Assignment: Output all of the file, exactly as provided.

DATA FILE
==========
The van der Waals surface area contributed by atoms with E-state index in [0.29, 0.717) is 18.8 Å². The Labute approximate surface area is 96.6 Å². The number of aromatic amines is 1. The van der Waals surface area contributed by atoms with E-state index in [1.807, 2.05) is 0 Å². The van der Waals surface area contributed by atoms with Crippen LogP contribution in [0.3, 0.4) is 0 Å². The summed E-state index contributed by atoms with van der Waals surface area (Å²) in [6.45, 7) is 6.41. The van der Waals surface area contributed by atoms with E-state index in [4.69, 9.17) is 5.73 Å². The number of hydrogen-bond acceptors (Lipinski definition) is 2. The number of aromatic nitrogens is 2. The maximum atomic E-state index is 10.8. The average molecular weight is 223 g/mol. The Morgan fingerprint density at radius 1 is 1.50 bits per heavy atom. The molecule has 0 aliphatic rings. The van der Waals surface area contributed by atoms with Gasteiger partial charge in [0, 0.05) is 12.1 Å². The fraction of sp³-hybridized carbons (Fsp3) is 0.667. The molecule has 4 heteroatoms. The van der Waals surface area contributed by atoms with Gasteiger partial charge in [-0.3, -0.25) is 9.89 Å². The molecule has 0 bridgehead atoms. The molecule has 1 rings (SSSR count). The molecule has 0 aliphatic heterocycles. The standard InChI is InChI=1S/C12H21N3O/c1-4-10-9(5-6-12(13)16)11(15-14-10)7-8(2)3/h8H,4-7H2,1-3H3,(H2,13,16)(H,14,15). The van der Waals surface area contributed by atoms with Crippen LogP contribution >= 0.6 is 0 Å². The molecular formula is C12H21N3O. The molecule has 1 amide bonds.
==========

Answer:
The van der Waals surface area contributed by atoms with E-state index in [0.29, 0.717) is 18.8 Å². The Labute approximate surface area is 96.6 Å². The number of aromatic amines is 1. The van der Waals surface area contributed by atoms with E-state index in [1.807, 2.05) is 0 Å². The van der Waals surface area contributed by atoms with Crippen LogP contribution in [0.3, 0.4) is 0 Å². The summed E-state index contributed by atoms with van der Waals surface area (Å²) in [6.45, 7) is 6.41. The van der Waals surface area contributed by atoms with E-state index in [4.69, 9.17) is 5.73 Å². The number of hydrogen-bond acceptors (Lipinski definition) is 2. The number of aromatic nitrogens is 2. The maximum atomic E-state index is 10.8. The average molecular weight is 223 g/mol. The Morgan fingerprint density at radius 1 is 1.50 bits per heavy atom. The molecule has 0 aliphatic rings. The van der Waals surface area contributed by atoms with Gasteiger partial charge in [0, 0.05) is 12.1 Å². The fraction of sp³-hybridized carbons (Fsp3) is 0.667. The molecule has 4 heteroatoms. The van der Waals surface area contributed by atoms with Gasteiger partial charge in [-0.3, -0.25) is 9.89 Å². The molecule has 0 bridgehead atoms. The molecule has 1 rings (SSSR count). The molecule has 0 aliphatic heterocycles. The standard InChI is InChI=1S/C12H21N3O/c1-4-10-9(5-6-12(13)16)11(15-14-10)7-8(2)3/h8H,4-7H2,1-3H3,(H2,13,16)(H,14,15). The van der Waals surface area contributed by atoms with Crippen LogP contribution >= 0.6 is 0 Å². The molecular formula is C12H21N3O. The molecule has 1 amide bonds.